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fatwoul

Valley Observatory* is Really Happening!!

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I don't wish to be a spamtard, I really don't. I know I've already posted a thread here about digging/concreting the base, and the adapter plate for the top, but...

PierSML.jpg

MY PIER IS INSTALLED!!

Sorry, I'm just really excited. It's all coming together. I'm not famous for my ability to stick with things, but I've finally got a project underway for which my enthusiasm never seems to wane. Well, it does, but only during month-long cloudy spells like we've been having, which is why I'm building.

A surrounding deck is the next phase, and I hope to be in a position to get my POD by Easter (depending more on Altair's importing of them than my ability to pay for it!)

In the meantime, now that I have a permanent base for my scopes, and a Green Witch cover, I am finally in a position to leave my rig set up during clear spells, allowing me to spend more time setting things up properly, and doing more than grabbed single images of the occasional DSO.

I haven't been this worked-up about something in years, so please be patient during my infantile, excitable posts (I'm sure there will be several more!)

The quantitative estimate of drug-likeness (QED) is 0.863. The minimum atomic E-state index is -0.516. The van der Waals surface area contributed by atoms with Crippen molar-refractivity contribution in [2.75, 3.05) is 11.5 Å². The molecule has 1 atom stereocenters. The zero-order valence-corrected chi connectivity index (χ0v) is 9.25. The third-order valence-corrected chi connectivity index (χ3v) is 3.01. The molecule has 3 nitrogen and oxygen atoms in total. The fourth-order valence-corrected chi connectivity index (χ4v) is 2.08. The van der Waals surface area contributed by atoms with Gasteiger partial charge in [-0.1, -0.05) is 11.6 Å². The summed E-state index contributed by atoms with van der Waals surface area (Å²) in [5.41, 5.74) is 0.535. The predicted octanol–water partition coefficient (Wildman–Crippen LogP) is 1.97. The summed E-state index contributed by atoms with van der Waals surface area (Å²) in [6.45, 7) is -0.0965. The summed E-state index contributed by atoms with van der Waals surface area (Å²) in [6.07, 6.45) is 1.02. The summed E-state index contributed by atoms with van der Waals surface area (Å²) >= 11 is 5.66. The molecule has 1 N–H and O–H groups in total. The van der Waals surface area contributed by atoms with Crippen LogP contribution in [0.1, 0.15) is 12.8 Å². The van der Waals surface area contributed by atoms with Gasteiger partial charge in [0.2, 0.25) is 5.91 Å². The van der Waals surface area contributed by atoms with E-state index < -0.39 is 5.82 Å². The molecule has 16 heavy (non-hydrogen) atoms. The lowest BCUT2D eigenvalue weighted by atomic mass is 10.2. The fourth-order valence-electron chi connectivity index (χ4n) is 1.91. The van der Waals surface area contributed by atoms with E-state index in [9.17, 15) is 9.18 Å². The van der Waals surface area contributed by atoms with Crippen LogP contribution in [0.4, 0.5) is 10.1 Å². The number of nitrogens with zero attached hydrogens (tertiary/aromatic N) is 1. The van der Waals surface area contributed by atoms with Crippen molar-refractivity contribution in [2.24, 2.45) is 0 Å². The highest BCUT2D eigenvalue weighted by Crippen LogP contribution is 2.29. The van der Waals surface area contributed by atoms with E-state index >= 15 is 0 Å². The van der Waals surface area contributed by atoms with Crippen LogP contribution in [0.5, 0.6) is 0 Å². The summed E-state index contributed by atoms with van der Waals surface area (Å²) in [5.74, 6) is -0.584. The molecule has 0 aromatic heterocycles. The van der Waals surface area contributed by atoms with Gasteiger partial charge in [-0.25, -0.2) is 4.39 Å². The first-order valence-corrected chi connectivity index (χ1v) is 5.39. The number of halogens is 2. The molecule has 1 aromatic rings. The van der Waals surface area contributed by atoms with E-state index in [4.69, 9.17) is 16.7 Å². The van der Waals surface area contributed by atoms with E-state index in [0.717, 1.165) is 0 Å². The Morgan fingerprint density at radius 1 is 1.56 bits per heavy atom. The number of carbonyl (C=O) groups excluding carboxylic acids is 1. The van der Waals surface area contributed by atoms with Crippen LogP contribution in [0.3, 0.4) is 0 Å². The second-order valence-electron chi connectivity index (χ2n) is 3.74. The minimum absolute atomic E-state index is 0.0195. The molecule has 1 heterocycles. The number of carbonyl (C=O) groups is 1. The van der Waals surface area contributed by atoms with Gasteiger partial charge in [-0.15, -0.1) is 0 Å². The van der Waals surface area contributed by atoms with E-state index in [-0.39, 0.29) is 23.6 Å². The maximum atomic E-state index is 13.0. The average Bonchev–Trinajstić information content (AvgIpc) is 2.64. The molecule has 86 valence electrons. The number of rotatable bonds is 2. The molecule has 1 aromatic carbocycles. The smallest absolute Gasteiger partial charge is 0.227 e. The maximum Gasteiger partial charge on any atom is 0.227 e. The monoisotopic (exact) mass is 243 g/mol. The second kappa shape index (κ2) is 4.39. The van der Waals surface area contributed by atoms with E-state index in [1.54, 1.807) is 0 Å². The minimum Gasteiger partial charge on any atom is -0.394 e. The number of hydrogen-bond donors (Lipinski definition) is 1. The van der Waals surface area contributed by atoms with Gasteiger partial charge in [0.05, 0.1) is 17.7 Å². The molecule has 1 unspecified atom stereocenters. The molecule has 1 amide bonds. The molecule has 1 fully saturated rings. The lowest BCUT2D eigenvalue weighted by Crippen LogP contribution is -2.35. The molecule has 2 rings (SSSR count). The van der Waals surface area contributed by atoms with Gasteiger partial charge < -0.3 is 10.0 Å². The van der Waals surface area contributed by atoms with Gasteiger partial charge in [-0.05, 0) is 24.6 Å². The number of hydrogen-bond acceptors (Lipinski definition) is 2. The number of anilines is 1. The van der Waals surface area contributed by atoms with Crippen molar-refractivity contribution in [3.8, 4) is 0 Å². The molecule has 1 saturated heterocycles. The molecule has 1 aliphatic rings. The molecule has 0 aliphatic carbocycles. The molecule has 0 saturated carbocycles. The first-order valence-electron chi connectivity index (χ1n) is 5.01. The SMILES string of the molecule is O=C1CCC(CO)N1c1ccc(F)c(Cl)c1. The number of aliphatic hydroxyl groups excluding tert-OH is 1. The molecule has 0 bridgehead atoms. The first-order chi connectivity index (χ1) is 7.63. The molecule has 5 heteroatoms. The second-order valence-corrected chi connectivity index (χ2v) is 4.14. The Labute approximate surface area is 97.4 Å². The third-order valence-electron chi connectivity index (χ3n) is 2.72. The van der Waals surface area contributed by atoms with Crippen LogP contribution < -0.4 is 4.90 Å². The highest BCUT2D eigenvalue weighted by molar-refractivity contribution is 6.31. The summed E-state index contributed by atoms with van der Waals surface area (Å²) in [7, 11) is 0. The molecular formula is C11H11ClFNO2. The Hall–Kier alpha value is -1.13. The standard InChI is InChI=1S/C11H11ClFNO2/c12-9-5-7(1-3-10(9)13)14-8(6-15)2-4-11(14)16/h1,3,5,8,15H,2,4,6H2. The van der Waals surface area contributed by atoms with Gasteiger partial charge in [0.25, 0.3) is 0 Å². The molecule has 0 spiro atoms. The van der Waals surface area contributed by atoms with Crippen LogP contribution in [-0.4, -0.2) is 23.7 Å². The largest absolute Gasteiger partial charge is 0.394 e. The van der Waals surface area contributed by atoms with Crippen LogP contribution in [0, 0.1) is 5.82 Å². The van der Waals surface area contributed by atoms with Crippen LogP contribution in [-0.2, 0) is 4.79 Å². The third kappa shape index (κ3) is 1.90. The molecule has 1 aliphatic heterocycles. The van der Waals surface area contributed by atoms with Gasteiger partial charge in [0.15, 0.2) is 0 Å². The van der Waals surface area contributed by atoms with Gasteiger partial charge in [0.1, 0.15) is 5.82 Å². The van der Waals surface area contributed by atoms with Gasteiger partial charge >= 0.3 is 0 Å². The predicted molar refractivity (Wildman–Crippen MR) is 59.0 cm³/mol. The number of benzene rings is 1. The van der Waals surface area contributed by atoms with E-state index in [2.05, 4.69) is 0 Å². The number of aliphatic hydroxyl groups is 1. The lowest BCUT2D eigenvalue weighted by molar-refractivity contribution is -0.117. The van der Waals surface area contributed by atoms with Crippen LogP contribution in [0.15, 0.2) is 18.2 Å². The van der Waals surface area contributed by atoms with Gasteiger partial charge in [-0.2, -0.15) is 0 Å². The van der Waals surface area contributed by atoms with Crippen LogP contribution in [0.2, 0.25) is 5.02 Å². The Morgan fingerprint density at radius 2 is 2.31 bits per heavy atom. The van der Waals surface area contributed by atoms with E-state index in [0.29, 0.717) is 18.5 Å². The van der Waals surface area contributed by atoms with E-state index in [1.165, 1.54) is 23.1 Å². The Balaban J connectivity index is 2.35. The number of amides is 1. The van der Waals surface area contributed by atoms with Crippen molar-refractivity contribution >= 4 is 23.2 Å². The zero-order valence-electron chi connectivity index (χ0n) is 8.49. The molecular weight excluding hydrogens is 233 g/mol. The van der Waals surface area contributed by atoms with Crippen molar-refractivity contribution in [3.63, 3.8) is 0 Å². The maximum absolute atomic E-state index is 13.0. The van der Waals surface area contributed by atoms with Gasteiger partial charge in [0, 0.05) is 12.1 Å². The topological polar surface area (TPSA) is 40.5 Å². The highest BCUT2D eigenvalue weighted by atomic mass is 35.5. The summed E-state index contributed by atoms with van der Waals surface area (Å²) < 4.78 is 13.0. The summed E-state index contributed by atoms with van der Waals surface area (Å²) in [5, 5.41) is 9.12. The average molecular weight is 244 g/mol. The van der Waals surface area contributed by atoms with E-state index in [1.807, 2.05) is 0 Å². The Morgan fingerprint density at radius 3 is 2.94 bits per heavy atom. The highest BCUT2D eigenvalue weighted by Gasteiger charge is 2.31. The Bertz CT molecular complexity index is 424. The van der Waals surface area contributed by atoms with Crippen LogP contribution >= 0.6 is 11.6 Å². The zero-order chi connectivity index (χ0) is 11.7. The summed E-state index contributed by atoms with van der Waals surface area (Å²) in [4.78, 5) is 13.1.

Thanks to everyone for their advice and help so far, and for all the support I know you'll lend me as I progress.

* Valley Observatory is what I am calling it. I already have the domain name, and as soon as there is anything there to see, I'll be adding the link to my account.

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Sounds like you have plenty of work ahead and some great plans :icon_eek:

Looking forward to seeing this progress.

If ya don't mind, where you based?

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This brings back memories for me of 3 years ago.... I was described at the time as being like a child waiting for Christmas (when there was a slight delay in the arrival of the shed). It can be a bit of a roller-coaster ride, but worth it in the end.

Keep sharing the excitement with us!!!

Helen

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Sounds like you have plenty of work ahead and some great plans :icon_eek:

Looking forward to seeing this progress.

If ya don't mind, where you based?

I don't mind at all. I am based about 3 miles outside Plymouth city centre, in a valley (hence Valley Observatory). So I have the damp, cloudy, foggy south-west weather, the glow of a city of 300,000 people, and an obscured southern (well, southern to western) sky. Together, these are the reasons We haven't built something more permanent for our telescopes sooner; we've always figured we might move somewhere else at some point. But after 25 years in the same house, I don't see a move on the horizon.